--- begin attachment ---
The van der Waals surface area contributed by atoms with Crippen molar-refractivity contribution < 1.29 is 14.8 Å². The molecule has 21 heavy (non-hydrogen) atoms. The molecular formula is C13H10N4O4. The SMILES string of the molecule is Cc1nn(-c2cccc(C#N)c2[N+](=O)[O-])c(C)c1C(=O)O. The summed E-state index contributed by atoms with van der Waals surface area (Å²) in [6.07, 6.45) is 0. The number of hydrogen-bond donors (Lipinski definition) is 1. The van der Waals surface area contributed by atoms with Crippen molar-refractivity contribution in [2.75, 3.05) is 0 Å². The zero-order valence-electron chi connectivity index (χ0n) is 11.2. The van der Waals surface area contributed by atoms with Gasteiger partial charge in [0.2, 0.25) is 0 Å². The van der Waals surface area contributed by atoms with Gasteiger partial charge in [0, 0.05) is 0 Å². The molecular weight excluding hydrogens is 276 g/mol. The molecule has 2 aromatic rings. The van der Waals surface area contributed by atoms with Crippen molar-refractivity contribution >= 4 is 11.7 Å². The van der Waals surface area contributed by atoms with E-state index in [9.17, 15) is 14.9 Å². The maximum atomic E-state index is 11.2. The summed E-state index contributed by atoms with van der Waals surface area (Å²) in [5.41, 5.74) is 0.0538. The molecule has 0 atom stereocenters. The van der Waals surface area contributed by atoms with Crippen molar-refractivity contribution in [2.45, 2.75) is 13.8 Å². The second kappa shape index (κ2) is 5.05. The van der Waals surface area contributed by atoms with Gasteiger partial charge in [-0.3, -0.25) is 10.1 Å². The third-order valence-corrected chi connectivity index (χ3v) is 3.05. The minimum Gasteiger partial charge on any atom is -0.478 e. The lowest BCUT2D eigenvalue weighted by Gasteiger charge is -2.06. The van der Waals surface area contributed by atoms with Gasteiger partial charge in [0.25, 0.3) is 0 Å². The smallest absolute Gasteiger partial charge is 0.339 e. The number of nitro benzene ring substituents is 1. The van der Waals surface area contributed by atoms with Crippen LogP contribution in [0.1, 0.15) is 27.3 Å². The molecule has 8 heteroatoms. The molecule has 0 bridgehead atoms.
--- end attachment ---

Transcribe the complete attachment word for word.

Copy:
The van der Waals surface area contributed by atoms with Crippen molar-refractivity contribution < 1.29 is 14.8 Å². The molecule has 21 heavy (non-hydrogen) atoms. The molecular formula is C13H10N4O4. The SMILES string of the molecule is Cc1nn(-c2cccc(C#N)c2[N+](=O)[O-])c(C)c1C(=O)O. The summed E-state index contributed by atoms with van der Waals surface area (Å²) in [6.07, 6.45) is 0. The number of hydrogen-bond donors (Lipinski definition) is 1. The van der Waals surface area contributed by atoms with Crippen molar-refractivity contribution in [2.75, 3.05) is 0 Å². The zero-order valence-electron chi connectivity index (χ0n) is 11.2. The van der Waals surface area contributed by atoms with Gasteiger partial charge in [0.2, 0.25) is 0 Å². The van der Waals surface area contributed by atoms with Gasteiger partial charge in [0, 0.05) is 0 Å². The molecular weight excluding hydrogens is 276 g/mol. The molecule has 2 aromatic rings. The van der Waals surface area contributed by atoms with Crippen molar-refractivity contribution >= 4 is 11.7 Å². The van der Waals surface area contributed by atoms with E-state index in [9.17, 15) is 14.9 Å². The maximum atomic E-state index is 11.2. The summed E-state index contributed by atoms with van der Waals surface area (Å²) in [5.41, 5.74) is 0.0538. The molecule has 0 atom stereocenters. The van der Waals surface area contributed by atoms with Crippen molar-refractivity contribution in [2.45, 2.75) is 13.8 Å². The second kappa shape index (κ2) is 5.05. The van der Waals surface area contributed by atoms with Gasteiger partial charge in [-0.3, -0.25) is 10.1 Å². The third-order valence-corrected chi connectivity index (χ3v) is 3.05. The minimum Gasteiger partial charge on any atom is -0.478 e. The lowest BCUT2D eigenvalue weighted by Gasteiger charge is -2.06. The van der Waals surface area contributed by atoms with Gasteiger partial charge in [0.25, 0.3) is 0 Å². The smallest absolute Gasteiger partial charge is 0.339 e. The number of nitro benzene ring substituents is 1. The van der Waals surface area contributed by atoms with Crippen LogP contribution in [0.1, 0.15) is 27.3 Å². The molecule has 8 heteroatoms. The molecule has 0 bridgehead atoms.